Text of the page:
Game-based learning – new research

Nfer-gamelearning

I see and hear lots of reference to game-based learning these days – the concept isn't new, but is certainly seeing a resurgance of interest with ongoing development of computer-based games and the application of the principles of this sort of game-playing being applied to the design of learning experiences for students. 

The National Foundation for Education Rsearch (nfer) and Futurelab have just published a report titled Game-based learning: latest evidence and future directions (PDF) which provides some useful perspectives on the types of educational values that can be attached to gaming.

The report first considers how the notion of game-based learning is defined, with a review of the literature and then offering some thoughts for moving forward. It then addresses the impct and potential impact of game-based learning on education, before considering specifically the implications for future reserach and implications for teachers and schools.

An excellent publication for anyone interested in game-based learning, particularly those looking at doing research in this area.

The main findings are as follows:

  • The literature was split on the extent to which video games can impact upon overall academic performance.
  • The studies consistently found that video games can impact positively on problem solving skills, motivation and engagement. However, it was unclear whether this impact could be sustained over time.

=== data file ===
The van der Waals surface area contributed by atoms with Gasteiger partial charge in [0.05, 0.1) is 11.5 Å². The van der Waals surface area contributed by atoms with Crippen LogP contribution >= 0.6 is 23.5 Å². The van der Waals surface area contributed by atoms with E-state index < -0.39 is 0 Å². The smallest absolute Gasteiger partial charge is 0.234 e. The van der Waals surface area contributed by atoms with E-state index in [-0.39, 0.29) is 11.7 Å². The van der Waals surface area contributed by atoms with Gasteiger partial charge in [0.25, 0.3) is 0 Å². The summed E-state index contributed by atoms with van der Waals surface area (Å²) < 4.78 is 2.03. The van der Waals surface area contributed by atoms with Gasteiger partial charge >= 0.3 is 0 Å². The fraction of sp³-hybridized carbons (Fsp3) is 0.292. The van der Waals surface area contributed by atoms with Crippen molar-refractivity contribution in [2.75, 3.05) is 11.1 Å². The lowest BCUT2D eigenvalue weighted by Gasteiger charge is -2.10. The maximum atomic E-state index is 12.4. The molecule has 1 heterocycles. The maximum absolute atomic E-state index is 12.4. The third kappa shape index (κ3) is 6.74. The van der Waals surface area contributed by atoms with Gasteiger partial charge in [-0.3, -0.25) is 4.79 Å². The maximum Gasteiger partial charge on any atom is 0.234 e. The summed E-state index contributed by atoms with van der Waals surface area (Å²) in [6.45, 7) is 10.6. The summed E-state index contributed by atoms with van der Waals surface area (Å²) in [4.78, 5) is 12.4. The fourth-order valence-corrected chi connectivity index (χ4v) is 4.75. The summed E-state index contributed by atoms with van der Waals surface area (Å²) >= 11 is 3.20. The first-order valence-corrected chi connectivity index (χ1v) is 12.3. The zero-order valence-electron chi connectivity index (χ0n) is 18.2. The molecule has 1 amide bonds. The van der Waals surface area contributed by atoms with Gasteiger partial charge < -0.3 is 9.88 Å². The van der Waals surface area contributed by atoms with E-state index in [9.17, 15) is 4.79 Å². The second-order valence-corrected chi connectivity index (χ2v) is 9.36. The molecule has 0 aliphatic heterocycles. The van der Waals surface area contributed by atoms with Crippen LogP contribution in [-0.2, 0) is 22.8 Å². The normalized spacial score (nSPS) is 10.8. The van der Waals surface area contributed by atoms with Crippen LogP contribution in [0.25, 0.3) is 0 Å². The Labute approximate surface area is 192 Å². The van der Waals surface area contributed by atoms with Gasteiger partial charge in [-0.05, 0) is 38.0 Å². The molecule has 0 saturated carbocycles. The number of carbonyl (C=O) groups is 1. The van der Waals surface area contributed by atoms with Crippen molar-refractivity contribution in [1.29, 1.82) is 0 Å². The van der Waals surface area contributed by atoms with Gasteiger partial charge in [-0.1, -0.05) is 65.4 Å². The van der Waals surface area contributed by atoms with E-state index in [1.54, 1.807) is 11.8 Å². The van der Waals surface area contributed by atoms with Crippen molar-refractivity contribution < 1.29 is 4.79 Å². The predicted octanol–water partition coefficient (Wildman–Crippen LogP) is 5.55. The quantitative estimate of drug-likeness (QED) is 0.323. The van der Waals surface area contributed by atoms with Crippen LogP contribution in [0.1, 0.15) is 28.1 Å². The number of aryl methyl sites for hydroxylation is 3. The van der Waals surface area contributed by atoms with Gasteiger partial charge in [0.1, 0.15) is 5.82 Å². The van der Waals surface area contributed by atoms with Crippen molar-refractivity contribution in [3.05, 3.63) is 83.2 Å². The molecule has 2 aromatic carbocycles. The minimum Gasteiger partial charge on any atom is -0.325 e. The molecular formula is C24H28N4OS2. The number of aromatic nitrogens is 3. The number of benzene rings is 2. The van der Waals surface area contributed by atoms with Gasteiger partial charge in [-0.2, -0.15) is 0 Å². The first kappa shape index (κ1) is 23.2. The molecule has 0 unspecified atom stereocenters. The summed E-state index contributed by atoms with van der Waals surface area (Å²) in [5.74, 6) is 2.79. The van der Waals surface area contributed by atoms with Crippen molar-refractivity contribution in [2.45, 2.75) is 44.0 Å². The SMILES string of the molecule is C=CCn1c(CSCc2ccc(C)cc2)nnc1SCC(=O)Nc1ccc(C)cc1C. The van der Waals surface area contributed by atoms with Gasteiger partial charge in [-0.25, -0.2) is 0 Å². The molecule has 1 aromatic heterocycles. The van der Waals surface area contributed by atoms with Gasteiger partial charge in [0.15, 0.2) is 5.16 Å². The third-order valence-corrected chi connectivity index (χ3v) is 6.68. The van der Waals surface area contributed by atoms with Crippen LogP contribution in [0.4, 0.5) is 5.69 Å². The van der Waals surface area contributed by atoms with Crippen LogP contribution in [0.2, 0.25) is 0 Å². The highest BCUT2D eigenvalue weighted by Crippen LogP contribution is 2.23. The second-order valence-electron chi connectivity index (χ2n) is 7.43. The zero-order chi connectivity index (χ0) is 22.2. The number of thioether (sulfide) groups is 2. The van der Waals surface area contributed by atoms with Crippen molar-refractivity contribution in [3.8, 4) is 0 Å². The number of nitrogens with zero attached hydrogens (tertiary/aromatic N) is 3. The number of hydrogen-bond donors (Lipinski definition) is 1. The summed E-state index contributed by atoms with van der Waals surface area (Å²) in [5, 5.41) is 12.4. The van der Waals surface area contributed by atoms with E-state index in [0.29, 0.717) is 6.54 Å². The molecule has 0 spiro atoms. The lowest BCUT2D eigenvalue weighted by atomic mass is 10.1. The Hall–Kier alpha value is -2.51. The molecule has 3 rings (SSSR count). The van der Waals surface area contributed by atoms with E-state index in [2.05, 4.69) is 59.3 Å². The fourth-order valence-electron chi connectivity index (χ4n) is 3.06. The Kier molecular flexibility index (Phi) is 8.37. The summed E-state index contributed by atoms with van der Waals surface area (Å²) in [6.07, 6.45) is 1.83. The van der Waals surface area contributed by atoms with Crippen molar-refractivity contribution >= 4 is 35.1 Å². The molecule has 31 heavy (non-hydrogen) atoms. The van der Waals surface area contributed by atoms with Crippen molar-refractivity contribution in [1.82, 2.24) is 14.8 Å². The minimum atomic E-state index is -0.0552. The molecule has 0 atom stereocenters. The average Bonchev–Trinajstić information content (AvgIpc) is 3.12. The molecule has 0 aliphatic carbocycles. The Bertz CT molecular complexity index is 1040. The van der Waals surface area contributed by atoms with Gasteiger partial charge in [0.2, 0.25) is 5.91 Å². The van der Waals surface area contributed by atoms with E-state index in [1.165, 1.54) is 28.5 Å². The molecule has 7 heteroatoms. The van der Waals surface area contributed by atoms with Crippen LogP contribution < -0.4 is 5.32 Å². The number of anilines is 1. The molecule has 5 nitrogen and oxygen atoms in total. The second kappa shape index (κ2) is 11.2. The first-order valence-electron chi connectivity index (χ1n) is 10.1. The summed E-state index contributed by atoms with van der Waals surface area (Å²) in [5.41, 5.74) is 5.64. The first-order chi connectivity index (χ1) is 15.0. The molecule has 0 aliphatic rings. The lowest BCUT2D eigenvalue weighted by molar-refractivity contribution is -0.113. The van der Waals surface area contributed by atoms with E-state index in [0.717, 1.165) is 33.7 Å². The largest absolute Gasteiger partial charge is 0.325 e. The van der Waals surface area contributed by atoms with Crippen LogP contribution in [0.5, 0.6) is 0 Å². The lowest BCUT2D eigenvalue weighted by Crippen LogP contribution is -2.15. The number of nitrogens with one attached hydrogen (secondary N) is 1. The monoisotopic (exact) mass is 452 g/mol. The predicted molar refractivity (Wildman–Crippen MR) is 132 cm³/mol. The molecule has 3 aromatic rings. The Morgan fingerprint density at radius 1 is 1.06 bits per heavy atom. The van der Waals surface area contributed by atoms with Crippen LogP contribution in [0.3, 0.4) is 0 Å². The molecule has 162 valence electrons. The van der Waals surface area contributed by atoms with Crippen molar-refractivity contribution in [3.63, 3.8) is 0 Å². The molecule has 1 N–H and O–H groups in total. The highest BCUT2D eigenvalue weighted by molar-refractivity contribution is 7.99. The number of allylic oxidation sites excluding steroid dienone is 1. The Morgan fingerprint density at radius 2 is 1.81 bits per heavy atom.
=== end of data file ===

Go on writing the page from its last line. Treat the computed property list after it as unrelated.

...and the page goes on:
• Despite some promising results, the current literature does not evidence adequately the presumed link between motivation, attitude to learning and learning outcomes. Overall, the strength of the evidence was often affected by the research design or lack of information about the research design.

2 thoughts on “Game-based learning – new research

  1. My suggestion is this: Forget research and definitions. Design your own games, observe the benefits and refine your mastery of an invaluable example of what Gardner will call, 'new learning' – "Changing Minds".

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  2. @Graeme  — this is an area where *observation* can be a poor indicator of what is actually happening. Outside of pure simulations, most games as well as game-like (using game mechanics with positive reinforcement, aka "gamification") can so easily lead us to mistake engagement around the *game* (usually the positive reinforcement / incentives / extrinsic motivators) for engagement with *the thing we want them to learn* (unless the thing we want them to learn IS the game). So it's tricky. And it can take quite a long time to discern precisely which benefits you are actually getting. And not ALL *engagement* is good engagement in the long run; switching on the learner's dopamine reward system comes at its own cognitive cost, both in the short term (steals cognitive cycles from what *could* have been used for deeper learning) and, in some cases, the longer term. The SDT research on the potential DEmotivating effect of extrinsic rewards is masked by the initial appearance of motivation. 

    As one who spent quite a long part of her career as both a teacher and a game developer — including teaching a course at UCLA on applying game principles to learning — the more I learned on these topics, the more I began backing away from my own previous work (and enthusiasm) in this area. That said — I have nothing but empathy for teachers who are seeking solutions for engagement. But there are better ways with less downside.

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